Tropical Storm Bill, the second named storm of the 2015 Atlantic Hurricane Season, made landfall on Tuesday at Matagorda Island, which is between Houston and Corpus Christi in Texas. It slammed the southeast section of the Lone Star state with winds measured up to 60 mph and relentless heavy rain.
Rainfall totals, according to the NWS, averaged around 3 inches for most places, but some areas southwest of Houston saw much heavier precipitation. The cities of Ganado and El Campo received 11.77 inches and 9.91 inches, respectively. With the soil already saturated from a record wet May, there was widespread flash flooding. Luckily, no serious injures have been reported.
Moving inland toward Oklahoma, another state that experienced a record wet May, the storm was downgraded to a tropical depression on Wednesday. The rain, nonetheless, is ongoing. Looking ahead, the storm is forecast to travel northeast, riding a large ridge of high pressure situated over the southeastern states. The rainy remnants of Bill will likely arrive here in the NYC area by Sunday.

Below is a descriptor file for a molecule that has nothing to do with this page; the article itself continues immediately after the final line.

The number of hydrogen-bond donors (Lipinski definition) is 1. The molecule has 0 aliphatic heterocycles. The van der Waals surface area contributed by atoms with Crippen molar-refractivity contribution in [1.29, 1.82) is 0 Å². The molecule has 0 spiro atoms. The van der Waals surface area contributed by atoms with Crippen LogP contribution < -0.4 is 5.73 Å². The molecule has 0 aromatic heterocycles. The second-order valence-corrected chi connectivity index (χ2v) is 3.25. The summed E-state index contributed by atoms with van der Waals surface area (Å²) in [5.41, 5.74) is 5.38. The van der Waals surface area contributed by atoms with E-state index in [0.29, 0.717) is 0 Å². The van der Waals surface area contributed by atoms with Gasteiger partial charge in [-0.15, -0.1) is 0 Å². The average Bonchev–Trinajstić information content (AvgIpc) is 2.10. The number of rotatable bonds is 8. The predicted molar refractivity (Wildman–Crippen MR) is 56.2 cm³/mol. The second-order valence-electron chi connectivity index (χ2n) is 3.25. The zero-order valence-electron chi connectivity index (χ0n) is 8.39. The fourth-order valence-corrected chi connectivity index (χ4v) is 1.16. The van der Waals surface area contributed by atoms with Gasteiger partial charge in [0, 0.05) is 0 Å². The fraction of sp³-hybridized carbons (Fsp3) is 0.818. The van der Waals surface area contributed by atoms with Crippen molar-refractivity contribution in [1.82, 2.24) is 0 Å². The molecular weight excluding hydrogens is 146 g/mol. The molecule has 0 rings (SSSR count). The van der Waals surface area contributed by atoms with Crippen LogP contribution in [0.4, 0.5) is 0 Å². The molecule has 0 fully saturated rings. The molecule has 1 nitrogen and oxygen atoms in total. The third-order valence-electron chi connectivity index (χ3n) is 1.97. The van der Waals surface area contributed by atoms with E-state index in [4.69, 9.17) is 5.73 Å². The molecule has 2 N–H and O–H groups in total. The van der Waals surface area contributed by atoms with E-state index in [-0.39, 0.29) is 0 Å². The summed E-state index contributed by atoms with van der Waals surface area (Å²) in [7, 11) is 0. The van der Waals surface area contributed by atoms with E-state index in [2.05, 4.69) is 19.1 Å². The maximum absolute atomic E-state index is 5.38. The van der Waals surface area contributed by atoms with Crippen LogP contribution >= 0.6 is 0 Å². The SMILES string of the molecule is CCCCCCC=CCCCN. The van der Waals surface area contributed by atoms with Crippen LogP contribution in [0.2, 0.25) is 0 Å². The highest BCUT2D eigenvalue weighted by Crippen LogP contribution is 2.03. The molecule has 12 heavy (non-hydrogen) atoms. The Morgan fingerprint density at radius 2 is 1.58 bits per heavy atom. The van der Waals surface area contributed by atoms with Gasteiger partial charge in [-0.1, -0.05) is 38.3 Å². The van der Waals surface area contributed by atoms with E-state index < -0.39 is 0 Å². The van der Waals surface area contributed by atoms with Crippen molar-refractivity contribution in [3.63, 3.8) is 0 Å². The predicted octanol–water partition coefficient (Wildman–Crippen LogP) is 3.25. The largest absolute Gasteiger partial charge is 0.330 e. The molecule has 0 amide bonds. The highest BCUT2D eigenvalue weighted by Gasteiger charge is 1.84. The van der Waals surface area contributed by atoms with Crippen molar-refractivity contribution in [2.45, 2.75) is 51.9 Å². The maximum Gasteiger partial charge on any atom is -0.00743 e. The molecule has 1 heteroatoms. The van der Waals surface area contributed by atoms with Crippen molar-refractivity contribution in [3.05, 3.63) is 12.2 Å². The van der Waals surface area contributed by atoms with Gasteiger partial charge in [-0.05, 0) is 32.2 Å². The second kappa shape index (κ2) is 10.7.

Given that this is an El Niño year – a time when the number of Atlantic hurricanes is usually below average – it is interesting to note that two named storms have already made landfall in the US this season. First Ana in May and now Bill. This shows that land-falling storms can occur even in “quiet” years and that it is important to be prepared throughout the hurricane season.